Elizabeth Kolbert is one of the journalist stalwarts of the environmental movement. In her incisive book, The Sixth Extinction, she shows how human beings have altered life on Earth in ways that no other species has done before. She argues that a massive extinction of higher planetary life forms is likely to be mankind’s legacy. A dozen years ago, in Field Notes from a Catastrophe, she attempted to bring attention to the causes and effects of global climate change. Her account provides little cause for optimism, nor does her 2017 piece in the New Yorker on the intransigence of human judgment in the face of evidence and logical thought. The increasing flow of warning signals from climatologists, oceanographers, and soil scientists, to name just a few of the many scientific disciplines involved, gives us strong reasons to believe that the global climate is changing and that the space we have for responsive action is shrinking. But how substantial is this evidence?
The Intergovernmental Panel on Climate Change (IPCC), the UN body for assessing the science related to climate change, is celebrating its 30th anniversary in 2018. Scientists from all over the world contribute to the work of the IPCC, lending their expertise to the many working groups studying one or another aspect of climate change. Individual groups of scientists also publish the results of their studies in peer-reviewed scientific journals. The result is a staggering amount of information that must be correlated and brought into coherence to form a model as reliable as possible of how the global climate is changing, particularly in response to anthropogenic influences—man-made effects. Many of the findings published by the IPCC, inherently conservative because of the need to accommodate different perspectives, point to a dire future unless steps are taken to substantially reduce greenhouse gas emissions within the next couple of decades.
So we have on the one hand a chorus of voices calling for changes in the ways human society lives, in all locations, and at all levels of wealth, to cooperatively reduce greenhouse gas emissions. On the other hand, the developed world is so heavily invested in carbon-based fuels as sources of energy, and the design of the energy economy, that a massive shift into renewable sources seems out of reach. It seems that at best, we can anticipate a gradual increase in the use of renewables, a less than forceful research agenda aimed at new ways to store renewable energy, and weak policies addressing energy efficiency.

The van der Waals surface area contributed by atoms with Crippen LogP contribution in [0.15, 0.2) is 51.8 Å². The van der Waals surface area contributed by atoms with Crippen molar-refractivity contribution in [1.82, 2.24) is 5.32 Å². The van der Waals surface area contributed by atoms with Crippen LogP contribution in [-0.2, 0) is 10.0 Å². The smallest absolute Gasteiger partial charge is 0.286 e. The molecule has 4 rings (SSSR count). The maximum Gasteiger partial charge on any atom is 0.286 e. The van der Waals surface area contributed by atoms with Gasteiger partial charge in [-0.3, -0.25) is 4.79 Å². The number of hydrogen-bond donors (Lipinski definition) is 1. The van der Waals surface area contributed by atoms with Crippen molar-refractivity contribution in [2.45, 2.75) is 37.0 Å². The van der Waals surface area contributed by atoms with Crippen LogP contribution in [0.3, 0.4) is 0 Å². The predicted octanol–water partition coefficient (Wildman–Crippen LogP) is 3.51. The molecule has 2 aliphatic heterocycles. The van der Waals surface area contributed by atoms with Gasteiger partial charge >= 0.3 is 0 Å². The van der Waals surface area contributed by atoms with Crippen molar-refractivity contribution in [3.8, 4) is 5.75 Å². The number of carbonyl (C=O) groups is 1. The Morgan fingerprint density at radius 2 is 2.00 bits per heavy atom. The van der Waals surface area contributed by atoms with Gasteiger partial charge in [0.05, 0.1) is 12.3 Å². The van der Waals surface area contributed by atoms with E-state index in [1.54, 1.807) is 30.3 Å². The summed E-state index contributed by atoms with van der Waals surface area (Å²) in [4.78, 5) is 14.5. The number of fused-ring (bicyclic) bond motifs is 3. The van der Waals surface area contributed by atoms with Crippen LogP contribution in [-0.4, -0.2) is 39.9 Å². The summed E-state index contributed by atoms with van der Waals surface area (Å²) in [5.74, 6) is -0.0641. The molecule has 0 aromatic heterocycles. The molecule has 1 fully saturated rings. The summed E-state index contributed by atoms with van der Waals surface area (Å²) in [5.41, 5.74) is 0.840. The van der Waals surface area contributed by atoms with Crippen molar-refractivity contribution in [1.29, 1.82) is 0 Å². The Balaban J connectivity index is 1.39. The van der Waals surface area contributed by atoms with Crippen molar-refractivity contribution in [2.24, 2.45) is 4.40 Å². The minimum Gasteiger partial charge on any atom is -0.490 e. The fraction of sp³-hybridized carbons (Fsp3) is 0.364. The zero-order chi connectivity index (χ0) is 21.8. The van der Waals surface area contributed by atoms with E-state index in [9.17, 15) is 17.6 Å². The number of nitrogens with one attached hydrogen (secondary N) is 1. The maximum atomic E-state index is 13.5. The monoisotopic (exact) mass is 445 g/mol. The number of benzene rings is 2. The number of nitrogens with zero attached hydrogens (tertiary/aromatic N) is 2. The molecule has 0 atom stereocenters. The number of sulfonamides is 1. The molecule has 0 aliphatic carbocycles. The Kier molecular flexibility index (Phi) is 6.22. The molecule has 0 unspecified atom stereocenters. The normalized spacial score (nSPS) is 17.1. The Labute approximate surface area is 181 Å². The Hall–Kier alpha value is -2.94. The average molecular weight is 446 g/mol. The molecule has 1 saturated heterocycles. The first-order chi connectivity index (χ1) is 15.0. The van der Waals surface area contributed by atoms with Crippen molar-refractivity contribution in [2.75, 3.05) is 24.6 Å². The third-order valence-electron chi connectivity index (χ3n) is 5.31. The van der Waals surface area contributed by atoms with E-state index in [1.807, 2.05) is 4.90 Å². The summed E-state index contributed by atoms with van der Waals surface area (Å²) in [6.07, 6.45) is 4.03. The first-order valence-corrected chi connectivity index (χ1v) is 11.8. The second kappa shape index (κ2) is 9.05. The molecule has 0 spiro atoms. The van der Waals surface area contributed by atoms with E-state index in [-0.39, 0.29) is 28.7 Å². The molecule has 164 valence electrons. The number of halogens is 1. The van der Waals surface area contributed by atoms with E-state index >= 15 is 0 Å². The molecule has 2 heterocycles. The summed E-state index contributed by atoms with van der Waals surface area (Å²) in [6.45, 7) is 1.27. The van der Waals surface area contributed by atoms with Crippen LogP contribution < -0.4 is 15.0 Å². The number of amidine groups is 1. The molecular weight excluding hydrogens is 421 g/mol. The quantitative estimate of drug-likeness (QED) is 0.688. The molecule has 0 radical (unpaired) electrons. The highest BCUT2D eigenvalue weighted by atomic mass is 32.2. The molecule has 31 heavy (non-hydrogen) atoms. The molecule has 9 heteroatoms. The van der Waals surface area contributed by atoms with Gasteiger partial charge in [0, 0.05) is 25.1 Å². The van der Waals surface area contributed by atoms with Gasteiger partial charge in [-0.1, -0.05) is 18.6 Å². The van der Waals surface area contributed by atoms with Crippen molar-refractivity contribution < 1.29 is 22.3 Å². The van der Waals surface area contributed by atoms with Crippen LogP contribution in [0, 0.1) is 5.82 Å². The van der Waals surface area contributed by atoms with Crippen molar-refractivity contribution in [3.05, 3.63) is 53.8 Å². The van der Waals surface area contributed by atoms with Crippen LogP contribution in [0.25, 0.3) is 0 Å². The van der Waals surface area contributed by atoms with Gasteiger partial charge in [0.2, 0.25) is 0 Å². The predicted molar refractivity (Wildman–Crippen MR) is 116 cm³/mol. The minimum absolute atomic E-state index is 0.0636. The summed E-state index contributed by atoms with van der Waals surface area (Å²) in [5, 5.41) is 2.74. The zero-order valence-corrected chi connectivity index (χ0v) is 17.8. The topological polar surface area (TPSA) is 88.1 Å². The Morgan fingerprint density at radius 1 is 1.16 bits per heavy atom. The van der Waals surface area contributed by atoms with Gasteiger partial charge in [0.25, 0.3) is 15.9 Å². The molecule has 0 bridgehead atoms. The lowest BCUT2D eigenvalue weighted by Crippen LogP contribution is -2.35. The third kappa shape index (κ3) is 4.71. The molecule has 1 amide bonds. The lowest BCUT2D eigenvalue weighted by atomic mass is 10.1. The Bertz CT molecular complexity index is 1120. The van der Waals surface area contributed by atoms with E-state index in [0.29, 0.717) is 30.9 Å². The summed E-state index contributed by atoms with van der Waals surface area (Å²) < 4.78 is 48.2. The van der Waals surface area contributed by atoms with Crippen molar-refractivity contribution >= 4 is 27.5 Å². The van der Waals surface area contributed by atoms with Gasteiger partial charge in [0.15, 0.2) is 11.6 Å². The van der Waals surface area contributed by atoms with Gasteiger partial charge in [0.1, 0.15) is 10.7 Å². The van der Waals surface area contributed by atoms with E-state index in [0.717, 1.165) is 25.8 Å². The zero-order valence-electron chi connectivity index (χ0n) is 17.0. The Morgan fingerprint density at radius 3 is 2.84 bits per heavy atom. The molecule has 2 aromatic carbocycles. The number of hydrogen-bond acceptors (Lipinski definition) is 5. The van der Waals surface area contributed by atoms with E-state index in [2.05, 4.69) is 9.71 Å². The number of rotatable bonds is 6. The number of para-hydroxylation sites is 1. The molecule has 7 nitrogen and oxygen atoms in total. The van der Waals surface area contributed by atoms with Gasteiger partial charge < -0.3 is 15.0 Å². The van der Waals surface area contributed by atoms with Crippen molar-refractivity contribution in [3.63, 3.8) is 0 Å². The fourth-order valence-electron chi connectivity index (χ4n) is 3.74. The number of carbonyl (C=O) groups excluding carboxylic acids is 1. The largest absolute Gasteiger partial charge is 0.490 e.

If we keep on as we have, nature will eventually have its way. For starters, sea levels will rise to drown most of the Solomon Islands, coastal regions all over the globe will suffer frequent disastrous flooding, hurricanes will be more frequent and nastier than ever, heat waves and drought will become regular summer visitors to formerly more verdant and livable lands. If human society waits to take remedial action when all that has come to pass—well, good luck! The damage will already have been done. Ocean levels will be several feet higher than at present and continuing to rise. High levels of greenhouse gases, notably carbon dioxide, will persist for many decades—we won’t be able to just suck it all back and bury it underground. I say “we”, but I don’t mean you and me, dear reader. We will have departed and left our progeny with the challenges of coping with a much smaller and poorer world.
Maybe the source of the vexing lack of public interest in global warming, aside from propaganda from the fossil fuel industries, lies in our moral torpor: it’s not going to be our problem, at least not to a great extent. Someone else will have to deal with it. Heck, we don’t even know those great-great grandchildren! They’ll figure something out. But we can do much better than that. In my next blog I want to return to a topic I mentioned earlier and bring us up to date on Project Drawdown; a movement of great promise that we can all get behind.